This one was especially memorable for me. Because of my recent promotion I had been trying to think a little more strategically about what I did for a living. Where once I had simply done as I was told because I trusted those above me to lead us to success, I realized I had now reached the position where that responsibility would fall squarely to me. Anticipating needs and working proactively within company policies to provide the services necessary for true client satisfaction—that was my job; said so on the new position description I had signed. But I wasn’t really sure how I was going to do it. So, when the meeting agenda was circulated and I saw DEFINING OUR VALUE PROPOSITION in big bold letters across the top of the page, I was hoping to get a few ideas.

I remember the multi-purpose room was already packed when I got there. There were about a hundred and fifty employees in the company back then and there weren’t nearly enough chairs for everyone. The room was used for training and other large projects, and had a lot of modular furniture, which had been arranged in a tremendous U-shape along three walls, a row of chairs set immediately before a row of long, narrow tables. It was the only way to accommodate everyone, and like the good little sheeple we were, we had sorted ourselves according to size, the shorter folks sitting in the chairs, the medium size people sitting behind them on the tables, and the tallest employees standing in the back. It created a kind of amphitheater effect, as if Mary and Don were rehearsing for an upcoming tour on the dinner theater circuit.

And when they appeared it was like performers on a stage, bounding into the room like the hosts of one of those old variety shows, bursting with enthusiasm to tell their waiting audience about all the great acts they had waiting in the wings. I know that this was, in fact, a performance for them, something they needed to rehearse and psych themselves up for. Neither one of them was naturally gifted at this kind of thing. It was probably one of the reasons they always waited for everyone to be assembled before making their appearance. Having to mingle with the masses before delivering their practiced talking points was likely to throw them off their game.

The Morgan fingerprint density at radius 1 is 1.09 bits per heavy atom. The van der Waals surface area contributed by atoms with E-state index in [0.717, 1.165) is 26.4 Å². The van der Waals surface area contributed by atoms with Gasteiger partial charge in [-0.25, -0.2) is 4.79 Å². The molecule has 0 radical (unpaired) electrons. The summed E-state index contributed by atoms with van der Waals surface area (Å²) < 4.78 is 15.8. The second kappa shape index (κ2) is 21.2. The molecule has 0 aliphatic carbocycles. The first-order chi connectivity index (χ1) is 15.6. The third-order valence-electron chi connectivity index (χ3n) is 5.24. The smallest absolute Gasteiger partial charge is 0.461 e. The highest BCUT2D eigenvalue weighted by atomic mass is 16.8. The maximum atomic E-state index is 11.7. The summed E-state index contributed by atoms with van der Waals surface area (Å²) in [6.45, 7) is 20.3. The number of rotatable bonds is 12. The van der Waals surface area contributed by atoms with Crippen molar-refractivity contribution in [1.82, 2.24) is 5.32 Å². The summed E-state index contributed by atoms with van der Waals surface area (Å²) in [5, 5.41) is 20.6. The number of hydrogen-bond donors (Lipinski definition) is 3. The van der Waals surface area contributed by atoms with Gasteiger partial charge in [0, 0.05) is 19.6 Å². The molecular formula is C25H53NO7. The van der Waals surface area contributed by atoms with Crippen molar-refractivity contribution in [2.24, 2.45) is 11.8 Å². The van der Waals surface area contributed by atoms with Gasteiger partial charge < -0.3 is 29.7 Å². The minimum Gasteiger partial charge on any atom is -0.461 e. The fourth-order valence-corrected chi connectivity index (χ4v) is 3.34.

I won’t go into too many specifics about what was said. These meetings tended to drone on with friendly platitudes and soft focus PowerPoint slides—a formula guaranteed to lull even the most restless agitator to sleep—but true to their agenda they did spend a few minutes talking about what they perceived as the company’s value proposition—what made it different in world of similar organizations providing similar services.

Here’s what Don said. I remember it precisely because I wrote it down on the legal pad I was balancing on my knee. He said the company had a sense of institutional presence for its client organizations—a responsibility that transcended the individual desires of the client volunteers. From this perspective, the company was the steward of the very social purpose of each organization it served, with accountability for the fulfillment of its organizational vision.

That probably doesn’t mean anything to you—just more of that corporate gobbledygook. But it actually meant a lot to me, because in those words, I heard Don describe exactly the kind of company I wanted to work for. Our business was turning vision into reality, but that vision wasn’t some boilerplate slogan about maximizing shareholder value. The vision I focused on was that of my client organization—a nonprofit whose mission was focused on making positive changes in the lives of real people. That was why I had come to work for the company in the first place and now, a dozen disappointing years later, in the most unlikely of settings, I found myself shamelessly re-inspired by words Don Bascom had memorized from one of the pages in his bulging policy binders.

And then Mary opened her mouth, and with every word she spoke I felt my spirit plummet back into cynicism and frustration. I think she thought she was agreeing with Don, but the words coming out of her mouth were in direct opposition to the vision he had just described. The company’s value proposition, she said, was best realized when we kept the volunteer leaders of our client organizations happy, when we delivered a service level that surpassed their expectations, and when we showed them how much we loved working for them.